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Assistant Editor

On 7 November 1930, Janet Adam Smith wrote a letter to her boss, Richard Lambert, the Editor of The Listener in which she informed him that she wished to apply to be his ‘second in command’. Although she realised that there ‘might be a feeling against a woman’ holding this position she assured Lambert that she liked responsibility and was exceedingly keen to succeed.[1] She also pointed out that ‘ World Radio’ had an Assistant Editor, Ella Fitzgerald. Adam Smith had worked on The Listener since its inception the previous year. The Assistant Editor, Moray McLaren, had just left and she felt sure that she was up to the task. Lambert was in agreement and for the next five years, until she left to be married in 1935, Adam Smith would fulfil an indispensable role on The Listener, not only overseeing literary reviews but bringing modern poetry and art to its pages.

It was a friendship between her father and Reith that brought Adam Smith to the BBC in 1928. An Aberdonian, she had just left Somerville College with an English degree and was looking for work in London. She started at the BBC as a ?3 10s a week shorthand typist in the Publications Department but her appetite for more challenging work was soon noticed and, in May 1929, she was offered a job as Lambert’s ‘secretary-cum-assistant’ on The Listener, the first edition of which had been published in January that year.[2] Very quickly she had taken on a far broader role. Working alongside McLaren, she sub-edited manuscripts, kept contact with contributors, wrote book reviews and editorial notes and saw the paper through to press.[3] All tasks that she would continue to fulfil in her new role.

The Listener had been established as a means of supporting broadcast talks, enhancing and contextualising the spoken word and promoting adult education. It turned out to be hugely controversial and, to avoid what was perceived as unfair competition, was severely restricted in the amount of non-BBC-related material it could publish.[4] [5] A key challenge for Adam Smith was how to bring intellectual rigour within these constraints; however, the quality of the journal meant that the strict boundaries were gradually loosened. She was immensely influential and is credited with bringing the likes of W.H. Auden and Stephen Spender to a wider public. This was a time when modernist poetry was still viewed by many with suspicion and her four-page poetry supplement in 1933 (which included wood cuts by Gwen Raverat), resulted in many complaints. 1 09 Summoned by Reith to explain the outrage, Adam Smith succeeded in persuading him to allow T.S. Eliot to review the place of poetry within The Listener, a ploy that evidently calmed the situation.

Her handover notes to J.R. Ackerley who took over the Assistant Editor role in 1935 reveal that along with responsibility for poetry, she oversaw art articles and exhibitions, was the point of liaison for all book reviews, managed the published talks that were connected with books and art and selected short stories. This was in addition to a raft of general duties such as deputising for Lambert, attending editorial meetings and consulting on what was to be published in the journal. Her extensive correspondence shows in what high esteem she was held. She met her future husband, the poet and scholar Michael Roberts, through her work, although it was their shared love of mountain climbing that seems ultimately to have brought them together. Adam Smith had broadcast her first talk on mountaineering for BBC Scotland in 1932 and she continued to give radio talks, as well as to contribute articles to The Listener, after she left the BBC in 1935. On her departure to be married, Gladstone Murray, the Controller of Public Relations, wrote of his conflicting emotions; her loss was ‘irreplaceable’ but he ‘rejoiced’ in her happiness.[6]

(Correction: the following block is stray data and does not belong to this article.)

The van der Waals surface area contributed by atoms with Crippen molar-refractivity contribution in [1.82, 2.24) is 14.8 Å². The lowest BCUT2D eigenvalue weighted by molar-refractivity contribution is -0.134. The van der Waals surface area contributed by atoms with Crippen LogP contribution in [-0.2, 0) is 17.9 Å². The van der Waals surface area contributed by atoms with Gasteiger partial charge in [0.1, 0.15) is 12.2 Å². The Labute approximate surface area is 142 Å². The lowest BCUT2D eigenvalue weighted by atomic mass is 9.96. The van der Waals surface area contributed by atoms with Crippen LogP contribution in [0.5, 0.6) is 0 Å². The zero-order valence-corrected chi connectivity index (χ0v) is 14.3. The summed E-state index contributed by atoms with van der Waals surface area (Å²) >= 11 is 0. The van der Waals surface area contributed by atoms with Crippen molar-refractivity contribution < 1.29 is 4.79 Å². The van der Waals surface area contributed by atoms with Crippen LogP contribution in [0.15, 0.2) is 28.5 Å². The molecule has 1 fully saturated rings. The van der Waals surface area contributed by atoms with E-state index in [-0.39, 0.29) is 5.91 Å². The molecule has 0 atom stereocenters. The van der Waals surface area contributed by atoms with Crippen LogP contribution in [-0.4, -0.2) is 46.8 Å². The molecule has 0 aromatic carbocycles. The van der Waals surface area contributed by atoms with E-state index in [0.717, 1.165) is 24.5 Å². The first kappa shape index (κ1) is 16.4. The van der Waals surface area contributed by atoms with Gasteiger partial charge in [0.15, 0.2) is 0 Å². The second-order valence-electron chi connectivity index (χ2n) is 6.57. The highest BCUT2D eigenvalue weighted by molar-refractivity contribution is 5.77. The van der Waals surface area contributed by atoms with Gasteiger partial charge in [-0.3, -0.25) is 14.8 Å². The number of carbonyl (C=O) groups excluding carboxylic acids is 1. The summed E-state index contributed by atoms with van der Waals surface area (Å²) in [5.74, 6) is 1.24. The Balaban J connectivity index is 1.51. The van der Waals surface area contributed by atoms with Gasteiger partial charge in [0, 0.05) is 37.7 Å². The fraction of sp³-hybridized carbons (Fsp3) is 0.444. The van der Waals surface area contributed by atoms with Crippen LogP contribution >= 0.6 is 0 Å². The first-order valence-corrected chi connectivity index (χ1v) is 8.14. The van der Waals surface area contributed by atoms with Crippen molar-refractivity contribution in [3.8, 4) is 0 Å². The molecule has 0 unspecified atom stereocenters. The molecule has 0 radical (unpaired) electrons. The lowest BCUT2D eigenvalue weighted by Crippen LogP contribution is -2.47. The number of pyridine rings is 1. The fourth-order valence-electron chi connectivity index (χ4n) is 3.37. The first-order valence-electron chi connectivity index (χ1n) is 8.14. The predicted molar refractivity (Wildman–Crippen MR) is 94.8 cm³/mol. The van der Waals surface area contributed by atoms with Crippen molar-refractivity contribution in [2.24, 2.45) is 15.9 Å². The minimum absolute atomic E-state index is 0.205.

Janet Adam Smith’s initial letter to Lambert, requesting that she be considered for the Assistant Editor post, had made it adamantly clear she did not consider her work as an ‘interesting way of passing the time between going down from university and getting married’. She was ‘quite certain’ that to get the most of a job it should be regarded as part of a lifetime career.[3] [8] There is no doubt that if she had wanted to stay at the BBC she would have sailed through the Marriage Tribunal. But her six years on The Listener were without question of huge import to the journal and she left a legacy that was remembered for decades to come.

  • [1] National Library of Scotland: Janet Adam Smith papers, ACC12342 (hereafter JASpapers), 122, Letter to Lambert, 7 November 1930.
  • [2] Oral History of the BBC: Janet Adam Smith interview, 1 August 1979.
  • [3] JAS papers, 122, letter to Lambert, 7 November 1930.
  • [4] See Asa Briggs (1965) The Golden Age of Wireless: The History of Broadcasting in theUnited Kingdom, Vol. 2 (London: Oxford University Press) pp. 280-92; Lambert, Ariel andAll his Quality, pp. 91-108.
  • [5] The Listener, 21 January 1965, Janet Adam Smith, ‘T S Eliot and The Listener’.
  • [6] JAS papers, 183, Gladstone Murray to Janet Adam Smith, 17 January 1935.
  • [7] JAS papers, 122, letter to Lambert, 7 November 1930.
  • [8] Scannell and Cardiff, A Social History of British Broadcasting, pp. 334-5.
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